The kiosk is phase two of a four-phase energy project, which began with the installation of a 14-panel solar array. Using the Lucid Design Groups Building Dashboard software, students and faculty are able to look at energy use in five buildings across the campus. The structure is similar to a bus shelter on campus and has an interactive digital display, energy meters, and two-axis solar panels that track the sun in real time. These panels are programmed to automatically follow the movement of the sun and maximize the energy gathered. On the display at the kiosk, how much power, in watts, and energy, in watt-hours, each panel is producing is shown.

This system will be utilized by students in energy-and-environment-related courses, and research student who will be able to access raw data for their own projects. The data and trends of this software will be used in the final phase of the four-phase project.
The usage of energy in each building is documented on a daily basis and the results can be found here:


Open Solar Outdoors Test Field

OSOTF Solar System - Queen's UniversityGrowing at unparalleled rates around the world, the solar photovoltaic industry is creating jobs that both underpin a green economy and a sustainable power grid. Due to this growth, there has been an increased demand for high-quality research in solar system design and optimization in realistic, and often times extreme, outdoor environments.

AYA Instruments Inc. was recently involved in a project at Queens University in Ontario, Canada, along with 18 other organizations, which form the Open Solar Outdoors Test Field (OSOTF). Originally developed with a strong partnership between the Applied Sustainability Research Group and the Sustainable Energy Applied Research Centre (SEARC), the OSOTF collaboration has grown rapidly to include multiple industry partners.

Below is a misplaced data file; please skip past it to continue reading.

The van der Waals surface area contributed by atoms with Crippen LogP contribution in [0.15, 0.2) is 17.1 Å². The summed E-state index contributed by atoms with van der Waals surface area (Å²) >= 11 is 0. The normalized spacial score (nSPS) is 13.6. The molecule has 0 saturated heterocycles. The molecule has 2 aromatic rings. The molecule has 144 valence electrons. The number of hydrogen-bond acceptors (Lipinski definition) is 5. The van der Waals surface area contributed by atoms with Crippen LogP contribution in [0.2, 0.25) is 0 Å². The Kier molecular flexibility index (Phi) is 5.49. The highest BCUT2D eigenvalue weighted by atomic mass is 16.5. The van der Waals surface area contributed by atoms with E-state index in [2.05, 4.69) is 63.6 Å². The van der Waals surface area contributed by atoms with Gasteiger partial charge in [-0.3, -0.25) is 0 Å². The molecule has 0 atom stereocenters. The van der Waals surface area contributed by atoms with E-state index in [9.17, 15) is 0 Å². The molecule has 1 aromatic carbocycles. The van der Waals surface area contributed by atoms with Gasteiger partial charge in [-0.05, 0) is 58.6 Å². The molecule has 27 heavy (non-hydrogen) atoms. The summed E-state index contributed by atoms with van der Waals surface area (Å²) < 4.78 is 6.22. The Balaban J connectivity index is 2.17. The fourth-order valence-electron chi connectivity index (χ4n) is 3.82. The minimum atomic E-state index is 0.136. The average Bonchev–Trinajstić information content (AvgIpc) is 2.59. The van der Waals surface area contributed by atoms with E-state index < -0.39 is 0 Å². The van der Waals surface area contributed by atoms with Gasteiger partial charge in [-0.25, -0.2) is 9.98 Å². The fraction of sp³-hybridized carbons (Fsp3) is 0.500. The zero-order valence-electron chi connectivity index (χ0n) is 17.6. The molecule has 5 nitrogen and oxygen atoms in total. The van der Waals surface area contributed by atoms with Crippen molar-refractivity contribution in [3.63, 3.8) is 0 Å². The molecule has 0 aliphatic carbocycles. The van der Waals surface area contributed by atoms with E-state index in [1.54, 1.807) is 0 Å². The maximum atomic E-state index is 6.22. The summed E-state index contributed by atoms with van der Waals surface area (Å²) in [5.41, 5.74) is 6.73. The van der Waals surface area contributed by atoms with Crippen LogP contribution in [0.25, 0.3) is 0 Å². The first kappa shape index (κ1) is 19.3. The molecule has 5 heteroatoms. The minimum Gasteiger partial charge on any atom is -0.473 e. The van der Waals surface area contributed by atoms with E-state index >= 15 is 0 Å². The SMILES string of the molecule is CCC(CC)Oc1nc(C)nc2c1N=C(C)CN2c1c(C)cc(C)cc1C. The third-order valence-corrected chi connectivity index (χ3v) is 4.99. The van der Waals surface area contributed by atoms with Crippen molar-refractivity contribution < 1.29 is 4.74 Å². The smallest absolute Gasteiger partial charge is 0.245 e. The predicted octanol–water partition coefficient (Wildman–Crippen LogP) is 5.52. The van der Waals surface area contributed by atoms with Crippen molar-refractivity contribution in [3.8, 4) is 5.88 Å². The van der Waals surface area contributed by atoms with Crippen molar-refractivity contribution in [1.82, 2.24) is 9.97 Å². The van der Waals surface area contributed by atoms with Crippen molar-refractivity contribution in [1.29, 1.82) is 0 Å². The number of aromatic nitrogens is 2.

The OSOTF is a fully grid-connected test system that has been redesigned to provide critical data and research on PV systems optimization. There are 95 photovoltaic models that are continuously monitored and their performance is correlated to a long list of highly accurate meteorological readings. As one of the largest systems in the world for this detailed level of analysis, it has provided valuable information on the actual performance of photovoltaic modules in real-world conditions. The OSOTF is organized under open source principles, meaning that all data and analysis is made freely available to the public.

The results yielded have been aimed at determining how different weather conditions impact the effectiveness of solar panels and which type of solar panels will be most efficient in particular environments.

More details:
Check out the results here: